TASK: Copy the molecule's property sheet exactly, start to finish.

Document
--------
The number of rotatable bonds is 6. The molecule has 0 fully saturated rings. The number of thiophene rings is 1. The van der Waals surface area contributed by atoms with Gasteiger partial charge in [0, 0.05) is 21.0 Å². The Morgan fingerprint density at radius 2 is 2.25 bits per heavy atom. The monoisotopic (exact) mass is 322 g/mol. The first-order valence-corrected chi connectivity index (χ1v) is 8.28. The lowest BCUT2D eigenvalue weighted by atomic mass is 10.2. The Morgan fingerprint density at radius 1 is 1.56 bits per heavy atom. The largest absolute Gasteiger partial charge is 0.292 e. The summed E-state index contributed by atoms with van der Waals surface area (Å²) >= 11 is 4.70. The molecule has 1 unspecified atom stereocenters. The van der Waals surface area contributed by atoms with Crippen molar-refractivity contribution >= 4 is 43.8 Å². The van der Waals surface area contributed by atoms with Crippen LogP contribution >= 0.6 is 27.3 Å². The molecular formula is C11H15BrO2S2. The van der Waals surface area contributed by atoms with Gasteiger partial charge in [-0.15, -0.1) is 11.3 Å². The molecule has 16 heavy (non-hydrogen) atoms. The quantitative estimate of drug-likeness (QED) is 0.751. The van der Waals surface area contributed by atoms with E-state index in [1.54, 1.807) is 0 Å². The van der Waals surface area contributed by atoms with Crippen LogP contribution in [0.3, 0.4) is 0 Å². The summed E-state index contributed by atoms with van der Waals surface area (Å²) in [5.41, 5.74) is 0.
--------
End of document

The number of rotatable bonds is 6. The molecule has 0 fully saturated rings. The number of thiophene rings is 1. The van der Waals surface area contributed by atoms with Gasteiger partial charge in [0, 0.05) is 21.0 Å². The Morgan fingerprint density at radius 2 is 2.25 bits per heavy atom. The monoisotopic (exact) mass is 322 g/mol. The first-order valence-corrected chi connectivity index (χ1v) is 8.28. The lowest BCUT2D eigenvalue weighted by atomic mass is 10.2. The Morgan fingerprint density at radius 1 is 1.56 bits per heavy atom. The largest absolute Gasteiger partial charge is 0.292 e. The summed E-state index contributed by atoms with van der Waals surface area (Å²) >= 11 is 4.70. The molecule has 1 unspecified atom stereocenters. The van der Waals surface area contributed by atoms with Crippen molar-refractivity contribution >= 4 is 43.8 Å². The van der Waals surface area contributed by atoms with Crippen LogP contribution >= 0.6 is 27.3 Å². The molecular formula is C11H15BrO2S2. The van der Waals surface area contributed by atoms with Gasteiger partial charge in [-0.15, -0.1) is 11.3 Å². The molecule has 16 heavy (non-hydrogen) atoms. The quantitative estimate of drug-likeness (QED) is 0.751. The van der Waals surface area contributed by atoms with E-state index in [1.54, 1.807) is 0 Å². The van der Waals surface area contributed by atoms with Crippen LogP contribution in [0.3, 0.4) is 0 Å². The summed E-state index contributed by atoms with van der Waals surface area (Å²) in [5.41, 5.74) is 0.